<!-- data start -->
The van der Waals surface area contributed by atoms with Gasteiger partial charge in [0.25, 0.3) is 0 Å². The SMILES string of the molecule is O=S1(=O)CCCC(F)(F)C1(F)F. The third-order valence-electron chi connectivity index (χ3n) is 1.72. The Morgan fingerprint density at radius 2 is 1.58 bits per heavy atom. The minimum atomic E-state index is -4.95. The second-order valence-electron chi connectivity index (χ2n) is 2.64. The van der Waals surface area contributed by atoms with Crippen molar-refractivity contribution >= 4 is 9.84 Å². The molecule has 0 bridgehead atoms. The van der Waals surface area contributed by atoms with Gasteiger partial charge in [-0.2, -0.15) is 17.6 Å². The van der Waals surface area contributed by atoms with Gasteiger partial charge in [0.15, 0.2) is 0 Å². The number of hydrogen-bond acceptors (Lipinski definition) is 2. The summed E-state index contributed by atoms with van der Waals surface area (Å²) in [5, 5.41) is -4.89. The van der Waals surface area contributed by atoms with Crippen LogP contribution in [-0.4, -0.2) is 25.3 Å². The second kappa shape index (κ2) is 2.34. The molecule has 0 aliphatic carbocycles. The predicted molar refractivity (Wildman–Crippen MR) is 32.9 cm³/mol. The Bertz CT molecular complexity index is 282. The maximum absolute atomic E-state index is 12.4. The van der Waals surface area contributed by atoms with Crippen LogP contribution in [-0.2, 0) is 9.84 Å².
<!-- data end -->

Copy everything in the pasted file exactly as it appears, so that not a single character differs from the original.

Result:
The van der Waals surface area contributed by atoms with Gasteiger partial charge in [0.25, 0.3) is 0 Å². The SMILES string of the molecule is O=S1(=O)CCCC(F)(F)C1(F)F. The third-order valence-electron chi connectivity index (χ3n) is 1.72. The Morgan fingerprint density at radius 2 is 1.58 bits per heavy atom. The minimum atomic E-state index is -4.95. The second-order valence-electron chi connectivity index (χ2n) is 2.64. The van der Waals surface area contributed by atoms with Crippen molar-refractivity contribution >= 4 is 9.84 Å². The molecule has 0 bridgehead atoms. The van der Waals surface area contributed by atoms with Gasteiger partial charge in [-0.2, -0.15) is 17.6 Å². The van der Waals surface area contributed by atoms with Gasteiger partial charge in [0.15, 0.2) is 0 Å². The number of hydrogen-bond acceptors (Lipinski definition) is 2. The summed E-state index contributed by atoms with van der Waals surface area (Å²) in [5, 5.41) is -4.89. The van der Waals surface area contributed by atoms with Crippen LogP contribution in [-0.4, -0.2) is 25.3 Å². The second kappa shape index (κ2) is 2.34. The molecule has 0 aliphatic carbocycles. The predicted molar refractivity (Wildman–Crippen MR) is 32.9 cm³/mol. The Bertz CT molecular complexity index is 282. The maximum absolute atomic E-state index is 12.4. The van der Waals surface area contributed by atoms with Crippen LogP contribution in [-0.2, 0) is 9.84 Å².